A Tangled Web We Weave

Untangling The Past

After my first blog failed miserably I made the decision to find something else to write about. For some reason “Fermentation” was going to be it! SEO was perfect, monetization was practical and my chosen new theme was perfect, if a little expensive! There were two problems to this well researched choice. I don’t like fermented food and I live on a boat where space is at a premium! So, here I am doing what I have been quietly doing most of my life, writing stories. Only this time the stories are not hidden away in boxes!

My Personal Steps & Trips

The first steps I took were reasonably simple. I made the decision to use DNA in my family research and to use Ancestry based on numbers…….a lot of others had made the same choice!

My box arrived promptly. The instructions were simple and I was ready to go. Surprisingly I found I was not a good spitter! My mouth was dry long before I had reached the magic line. This was followed by impatient waiting. Every few days I walked along to the office to see if my results had been returned. A timely post on Facebook alerted me to the idea that my results would be online. DUH!

Ancestry DNA Results

The DNA Connection

My New First Cousin

I hope the above title doesn’t frighten anyone off but my first impression was one of paralysis! All of a sudden I had a first cousin I had never heard of. I followed my own advice from Growing My Family Tree and focused on the 836 cM. ( I had already decided that Extremely High was a good start to something) Wikipedia has a good definition but from a practical point of view it didn’t help much:
“In genetics, a centimorgan or map unit is a unit for measuring genetic linkage. It is defined as the distance between chromosome positions for which the expected average number of intervening chromosomal crossovers in a single generation is 0.01. It is often used to infer distance along a chromosome” Wikipedia

I did have a more personal reply from a Facebook request but again I was still left with the same problem. Although I had added to my knowledge base practically I was still in the same position.

A.N. “As others have already said, 836 cMs is a very strong match and you should definitely follow that one up! Generally anything over 50cMs is definitely worth following. Very small amounts of cM shared (eg. under 10) can be matches by chance and they should really be ignored.”

It seems my new cousin has an unlinked tree so looking for familiar names at this stage is not an option.

I made a very rookie mistake by linking my DNA results to my “Registered Guest” account instead of the account where I had a “World Wide” subscription. Luckily for me Ancestry has a very active Facebook page where newbies and oldies share their knowledge, or lack of it, freely. The solution to my problem was to link my DNA to the correct Ancestry page by inviting myself and accepting to be the “Manager” of the results. Believe it or not that took me all afternoon. I hasten to add that my being slow on the uptake wasn’t the only reason it took me so long. Apparently when Ancestry has a free or 50% off day the site can get overloaded which causes glitches. Far from being frustrated by technology it actually gave me some comfort if you consider the alternative!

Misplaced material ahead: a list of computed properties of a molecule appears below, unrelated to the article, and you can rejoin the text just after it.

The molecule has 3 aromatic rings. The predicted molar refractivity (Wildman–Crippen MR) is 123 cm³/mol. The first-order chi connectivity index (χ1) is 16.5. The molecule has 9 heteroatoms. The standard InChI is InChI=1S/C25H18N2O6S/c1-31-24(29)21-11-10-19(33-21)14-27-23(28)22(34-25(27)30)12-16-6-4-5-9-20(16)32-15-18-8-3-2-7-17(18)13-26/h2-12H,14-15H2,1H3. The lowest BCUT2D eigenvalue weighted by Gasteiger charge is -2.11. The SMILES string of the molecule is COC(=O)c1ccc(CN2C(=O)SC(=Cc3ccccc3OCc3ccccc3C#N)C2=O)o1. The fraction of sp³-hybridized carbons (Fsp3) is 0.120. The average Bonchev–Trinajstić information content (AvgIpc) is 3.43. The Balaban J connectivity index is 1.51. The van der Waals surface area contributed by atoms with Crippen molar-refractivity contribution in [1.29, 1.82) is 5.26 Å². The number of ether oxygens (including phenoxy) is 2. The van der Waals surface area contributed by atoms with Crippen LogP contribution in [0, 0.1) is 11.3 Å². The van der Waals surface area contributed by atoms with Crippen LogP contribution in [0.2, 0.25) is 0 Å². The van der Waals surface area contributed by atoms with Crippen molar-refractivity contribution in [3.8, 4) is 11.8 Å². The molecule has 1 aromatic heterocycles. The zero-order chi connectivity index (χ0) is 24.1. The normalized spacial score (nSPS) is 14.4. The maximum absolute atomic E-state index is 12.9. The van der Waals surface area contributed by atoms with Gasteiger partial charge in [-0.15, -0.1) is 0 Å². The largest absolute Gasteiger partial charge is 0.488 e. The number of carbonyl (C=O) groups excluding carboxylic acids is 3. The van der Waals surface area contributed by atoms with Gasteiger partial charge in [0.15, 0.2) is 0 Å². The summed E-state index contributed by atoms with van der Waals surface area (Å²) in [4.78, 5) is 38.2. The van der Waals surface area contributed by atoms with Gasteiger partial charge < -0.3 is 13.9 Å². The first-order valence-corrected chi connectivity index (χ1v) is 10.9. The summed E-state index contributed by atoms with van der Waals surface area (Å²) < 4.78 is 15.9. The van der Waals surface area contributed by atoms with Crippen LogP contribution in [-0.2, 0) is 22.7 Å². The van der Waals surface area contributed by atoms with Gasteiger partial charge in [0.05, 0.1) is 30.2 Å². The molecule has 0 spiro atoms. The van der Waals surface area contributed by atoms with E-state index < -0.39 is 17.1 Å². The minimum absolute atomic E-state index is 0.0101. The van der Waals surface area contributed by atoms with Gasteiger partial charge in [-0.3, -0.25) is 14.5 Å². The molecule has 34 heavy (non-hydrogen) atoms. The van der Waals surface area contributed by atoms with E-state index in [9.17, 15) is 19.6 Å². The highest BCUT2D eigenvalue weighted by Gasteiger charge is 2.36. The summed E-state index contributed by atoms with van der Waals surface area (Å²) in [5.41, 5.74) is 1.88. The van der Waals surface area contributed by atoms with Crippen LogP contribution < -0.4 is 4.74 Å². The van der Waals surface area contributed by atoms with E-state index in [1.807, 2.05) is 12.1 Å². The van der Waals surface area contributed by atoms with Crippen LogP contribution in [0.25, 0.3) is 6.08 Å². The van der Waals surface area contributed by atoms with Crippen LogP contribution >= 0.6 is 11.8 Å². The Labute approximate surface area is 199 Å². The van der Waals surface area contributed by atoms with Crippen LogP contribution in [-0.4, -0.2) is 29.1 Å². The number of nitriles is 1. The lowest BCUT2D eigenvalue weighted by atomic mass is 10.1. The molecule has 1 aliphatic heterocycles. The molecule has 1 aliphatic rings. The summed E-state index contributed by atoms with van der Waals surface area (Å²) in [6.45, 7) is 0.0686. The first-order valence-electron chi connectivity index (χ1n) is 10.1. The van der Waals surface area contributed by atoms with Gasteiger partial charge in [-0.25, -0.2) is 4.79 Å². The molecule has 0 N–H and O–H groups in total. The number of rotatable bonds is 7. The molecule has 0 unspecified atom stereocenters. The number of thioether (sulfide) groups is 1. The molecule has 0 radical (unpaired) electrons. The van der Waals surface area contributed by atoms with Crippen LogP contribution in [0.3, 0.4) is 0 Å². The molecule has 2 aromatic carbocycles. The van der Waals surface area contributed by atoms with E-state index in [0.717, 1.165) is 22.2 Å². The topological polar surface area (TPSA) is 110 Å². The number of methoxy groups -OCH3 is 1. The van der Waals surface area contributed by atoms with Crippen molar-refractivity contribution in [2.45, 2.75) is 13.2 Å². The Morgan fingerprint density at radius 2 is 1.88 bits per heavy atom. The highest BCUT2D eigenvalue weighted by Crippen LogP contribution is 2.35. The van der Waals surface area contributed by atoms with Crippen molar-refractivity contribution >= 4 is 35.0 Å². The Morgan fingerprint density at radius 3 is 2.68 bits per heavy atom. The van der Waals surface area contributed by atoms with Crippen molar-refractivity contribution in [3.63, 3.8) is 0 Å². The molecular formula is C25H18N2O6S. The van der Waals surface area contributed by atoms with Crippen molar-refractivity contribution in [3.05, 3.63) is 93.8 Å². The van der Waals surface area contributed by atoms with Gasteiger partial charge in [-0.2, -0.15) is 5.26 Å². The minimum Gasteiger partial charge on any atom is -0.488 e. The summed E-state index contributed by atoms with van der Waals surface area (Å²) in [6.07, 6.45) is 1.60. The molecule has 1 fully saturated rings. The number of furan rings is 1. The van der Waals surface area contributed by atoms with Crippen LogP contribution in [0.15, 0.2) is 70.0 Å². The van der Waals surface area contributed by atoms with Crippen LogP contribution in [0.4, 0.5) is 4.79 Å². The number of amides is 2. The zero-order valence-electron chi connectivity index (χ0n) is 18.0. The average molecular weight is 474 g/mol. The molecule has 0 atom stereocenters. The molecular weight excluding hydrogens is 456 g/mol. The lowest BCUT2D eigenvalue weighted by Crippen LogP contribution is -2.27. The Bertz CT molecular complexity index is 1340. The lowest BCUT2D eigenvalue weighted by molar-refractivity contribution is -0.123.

Yet Another Tangled Web We Weave

Young Arthur c1915

This particular tangled web was definitely not of my making. It had it’s beginnings in 1915. That is, 9 months before my father was born! My family story has always been presented rather simply and, by the standards of today, the “Father Unknown” status was neither here no there. However, if we were to turn the clock back 96 years we would be looking at a very different scenario. In fact it may well be the root cause of Father’s somewhat distant personality that I wrote about in, “Not All Fathers “Father”

The story my mother told me was, that as my father’s birth mother was unmarried, Dad was brought up by his aunt. Their family name being Wetherall. The only aunt I ever had contact with in the UK was my Aunty Doll. After we had emigrated to New Zealand I frequently received gifts from her. Mainly the “Beano” and “School Friend” if I remember correctly! When I was older my mother shared the fact that “Aunty Doll” was actually my Grandmother. Unfortunately by the time I received this little gem Aunty Doll had died and I never had the opportunity to let her know that I knew this. I still feel sad about this even today. (Secrets seem to be so well kept in those days). This sad little tale went unchallenged until I joined 26 million other Ansestry DNA’ers. Linking my results triggered contact from a family member and, according to her records, my father had taken the maiden name of Adcock from his mother! No mention of Wetheralls or the fact that my father was illegitimate. Her research showed that my Grandmother married J Griffith! Now the J Griffith I know was married to my “Aunty Doll”! It appears that my maiden name of Adcock materialised from nowhere. There was only one course of action as far as I was concerned and that was to pass my version of Arthur Adcock (my father) to my new Ancestry BFF. Some webs are just to complicated for this newbie!

If you like puzzles then I hope you have enjoyed looking at the mismatched pieces that make up my first Ancestry Mystery. Better still, if you have a theory please share it in the comments below!

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